Supporting press release from Rep. Jerrold Nadler (D-NY-10):: S. 756 establishes a new system to reduce the risk that [federal prisoners] will commit crimes once they are released. Critically, S. 756 would not only implement these reforms to our prison system, but it also takes a crucial first step toward addressing grave concerns about our sentencing laws, which have for years fed a national crisis of mass incarceration. The bill is a 'first step' that demonstrates that we can work together to make the system fairer in ways that will also reduce crime and victimization.

Legislative outcome: Concurrence Passed Senate, 87-12-1, on Dec. 18, 2018; Concurrence Passed House 358-36-28, Dec. 20, 2018; President Trump signed, Dec. 21, 2018

Source: Congressional vote 18-S756 on Dec 20, 2018

Reinstate lethal injections; implement federal death penalty.

Justice Trump wrote the dissent on Federal Death Penalty Abolition Act on Dec 15, 2020:

Legislative summary of H.R.4052: This bill prohibits the imposition of a death penalty sentence for a violation of federal law. A person sentenced to death before enactment of this bill must be resentenced.

Press release and letter on Connolly.House.gov: Capital punishment is unjust, racist and defective. The United States stands alone among its peers in executing its own citizens, a barbaric punishment that denies the dignity and humanity of all people and is disproportionately applied to people who are Black, Latinx, and poor. In their letter, the lawmakers called on President-Elect Biden to affirm his commitment to eliminating the death penalty--as laid out in his criminal justice reform plan--by ending it through executive action on Day 1 of his administration. The lawmakers also made clear that in the 117th Congress, they will continue to work to advance H.R. 4052, legislation to permanently abolish the death penalty.

ProPublica summary by Isaac Arnsdorf 12/23/20: Throughout the campaign, Trump highlighted executions as a contrast to Joe Biden's opposition to the death penalty, reinforcing Trump's "law and order" message. The Justice Department has killed 10 people since July, with three more executions scheduled before Biden's inauguration. "Death penalty all the way," Trump said at a February 2016 campaign event. "I've always supported the death penalty. I don't even understand people that don't."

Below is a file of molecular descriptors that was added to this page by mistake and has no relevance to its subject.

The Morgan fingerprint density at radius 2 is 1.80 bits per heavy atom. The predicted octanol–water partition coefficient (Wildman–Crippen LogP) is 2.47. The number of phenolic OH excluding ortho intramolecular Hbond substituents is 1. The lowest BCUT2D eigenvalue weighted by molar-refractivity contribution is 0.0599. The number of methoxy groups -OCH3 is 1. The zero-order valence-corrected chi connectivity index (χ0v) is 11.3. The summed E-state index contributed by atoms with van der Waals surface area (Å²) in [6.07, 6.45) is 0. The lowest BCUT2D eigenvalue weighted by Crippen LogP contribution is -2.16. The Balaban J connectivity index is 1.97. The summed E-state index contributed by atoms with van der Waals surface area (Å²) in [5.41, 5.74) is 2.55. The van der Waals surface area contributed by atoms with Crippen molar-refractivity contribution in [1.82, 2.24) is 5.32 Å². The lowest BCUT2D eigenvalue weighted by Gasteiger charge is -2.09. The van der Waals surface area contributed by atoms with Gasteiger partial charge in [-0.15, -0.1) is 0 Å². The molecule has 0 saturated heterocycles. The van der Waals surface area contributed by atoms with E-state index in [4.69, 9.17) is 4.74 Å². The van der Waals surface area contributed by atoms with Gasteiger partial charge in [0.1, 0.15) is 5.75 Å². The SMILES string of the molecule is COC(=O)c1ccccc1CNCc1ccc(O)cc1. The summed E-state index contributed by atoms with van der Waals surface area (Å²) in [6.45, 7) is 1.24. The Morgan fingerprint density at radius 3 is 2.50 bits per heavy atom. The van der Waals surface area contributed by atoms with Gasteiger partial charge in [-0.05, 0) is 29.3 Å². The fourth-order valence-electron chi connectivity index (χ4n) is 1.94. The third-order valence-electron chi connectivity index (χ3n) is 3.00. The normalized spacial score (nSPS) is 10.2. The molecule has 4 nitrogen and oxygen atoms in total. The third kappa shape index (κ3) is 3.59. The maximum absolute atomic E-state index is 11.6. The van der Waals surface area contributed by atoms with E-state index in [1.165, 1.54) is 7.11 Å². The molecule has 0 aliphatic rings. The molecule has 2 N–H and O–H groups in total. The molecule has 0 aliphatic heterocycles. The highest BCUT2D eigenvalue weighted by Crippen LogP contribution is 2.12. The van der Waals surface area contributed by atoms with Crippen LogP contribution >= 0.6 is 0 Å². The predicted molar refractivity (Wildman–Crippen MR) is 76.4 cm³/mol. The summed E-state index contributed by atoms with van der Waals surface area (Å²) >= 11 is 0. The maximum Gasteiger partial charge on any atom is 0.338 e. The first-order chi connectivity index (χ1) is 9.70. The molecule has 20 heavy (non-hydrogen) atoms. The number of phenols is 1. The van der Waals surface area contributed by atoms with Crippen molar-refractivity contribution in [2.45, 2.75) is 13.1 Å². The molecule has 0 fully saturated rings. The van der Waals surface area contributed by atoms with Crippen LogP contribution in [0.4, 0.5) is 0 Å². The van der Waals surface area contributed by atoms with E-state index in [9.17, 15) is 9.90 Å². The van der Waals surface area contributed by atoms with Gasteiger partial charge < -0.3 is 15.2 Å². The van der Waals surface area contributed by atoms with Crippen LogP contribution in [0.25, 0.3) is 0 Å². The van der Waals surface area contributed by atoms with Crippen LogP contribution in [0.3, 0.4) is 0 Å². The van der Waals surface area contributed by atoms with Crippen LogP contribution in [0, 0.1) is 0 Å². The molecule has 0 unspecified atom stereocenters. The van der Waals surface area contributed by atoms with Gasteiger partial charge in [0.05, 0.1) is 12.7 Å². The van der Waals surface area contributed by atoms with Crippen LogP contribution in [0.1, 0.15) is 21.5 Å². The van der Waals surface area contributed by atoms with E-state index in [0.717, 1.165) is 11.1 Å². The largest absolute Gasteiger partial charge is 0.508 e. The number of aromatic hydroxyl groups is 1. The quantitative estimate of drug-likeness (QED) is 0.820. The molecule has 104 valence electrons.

Until this year, the Justice Department hadn't executed anyone since 2003. A drug that most states and the federal government used in lethal injections, a sedative called sodium pentothal, became unavailable because the sole American manufacturer stopped making it. Shortly after Trump's presidency began, his first attorney general, Jeff Sessions, [pushed] to resolve these issues so that the federal Bureau of Prisons could resume executions.

Source: Supreme Court case 20-HR4052 argued on Jul 25, 2019

Other candidates on Crime: Donald Trump on other issues:
2020 Presidential Candidates:
Pres.Donald Trump (R-NY)
V.P.Mike Pence (R-IN)
V.P.Joe Biden (D-DE)
Sen.Kamala Harris (D-CA)
CEO Don Blankenship (Constitution-WV)
CEO Rocky De La Fuente (R-CA)
Howie Hawkins (Green-NY)
Jo Jorgensen (Libertarian-IL)
Gloria La Riva (Socialist-CA)
Kanye West (Birthday-CA)

2020 GOP and Independent primary candidates:
Rep.Justin Amash (Libertarian-MI)
Gov.Lincoln Chafee (Libertarian-RI)
Gov.Larry Hogan (R-MD)
Zoltan Istvan (Libertarian-CA)
Gov.John Kasich (R-OH)
Gov.Mark Sanford (R-SC)
Ian Schlackman (Green-MD)
CEO Howard Schultz (Independent-WA)
Gov.Jesse Ventura (Green-MN)
V.C.Arvin Vohra (Libertarian-MD)
Rep.Joe Walsh (R-IL)
Gov.Bill Weld (Libertarian-NY,R-MA)

2020 Democratic Veepstakes Candidates:
State Rep.Stacey Abrams (D-GA)
Mayor Keisha Lance Bottoms (D-GA)
Rep.Val Demings (D-FL)
Sen.Amy Klobuchar (D-MN)
Sen.Kirsten Gillibrand (D-NY)
Sen.Maggie Hassan (D-NH)
Gov.Michelle Lujan-Grisham (D-NM)
Sen.Catherine Masto (D-NV)
Gov.Gina Raimondo (D-RI)
Amb.Susan Rice (D-ME)
Sen.Jeanne Shaheen (D-NH)
Sen.Elizabeth Warren (D-MA)
Gov.Gretchen Whitmer (D-MI)
A.G.Sally Yates (D-GA)
Civil Rights
Foreign Policy
Free Trade
Govt. Reform
Gun Control
Health Care
Homeland Security
Social Security
Tax Reform

External Links about Donald Trump:

2020 Withdrawn Democratic Candidates:
Sen.Michael Bennet (D-CO)
Mayor Mike Bloomberg (I-NYC)
Sen.Cory Booker (D-NJ)
Gov.Steve Bullock (D-MT)
Mayor Pete Buttigieg (D-IN)
Secy.Julian Castro (D-TX)
Mayor Bill de Blasio (D-NYC)
Rep.John Delaney (D-MD)
Rep.Tulsi Gabbard (D-HI)
Sen.Mike Gravel (D-AK)
Gov.John Hickenlooper (D-CO)
Gov.Jay Inslee (D-WA)
Mayor Wayne Messam (D-FL)
Rep.Seth Moulton (D-MA)
Rep.Beto O`Rourke (D-TX)
Gov.Deval Patrick (D-MA)
Rep.Tim Ryan (D-CA)
Sen.Bernie Sanders (I-VT)
Adm.Joe Sestak (D-PA)
CEO Tom Steyer (D-CA)
Rep.Eric Swalwell (D-CA)
Marianne Williamson (D-CA)
CEO Andrew Yang (D-NY)

Page last updated: Jan 03, 2022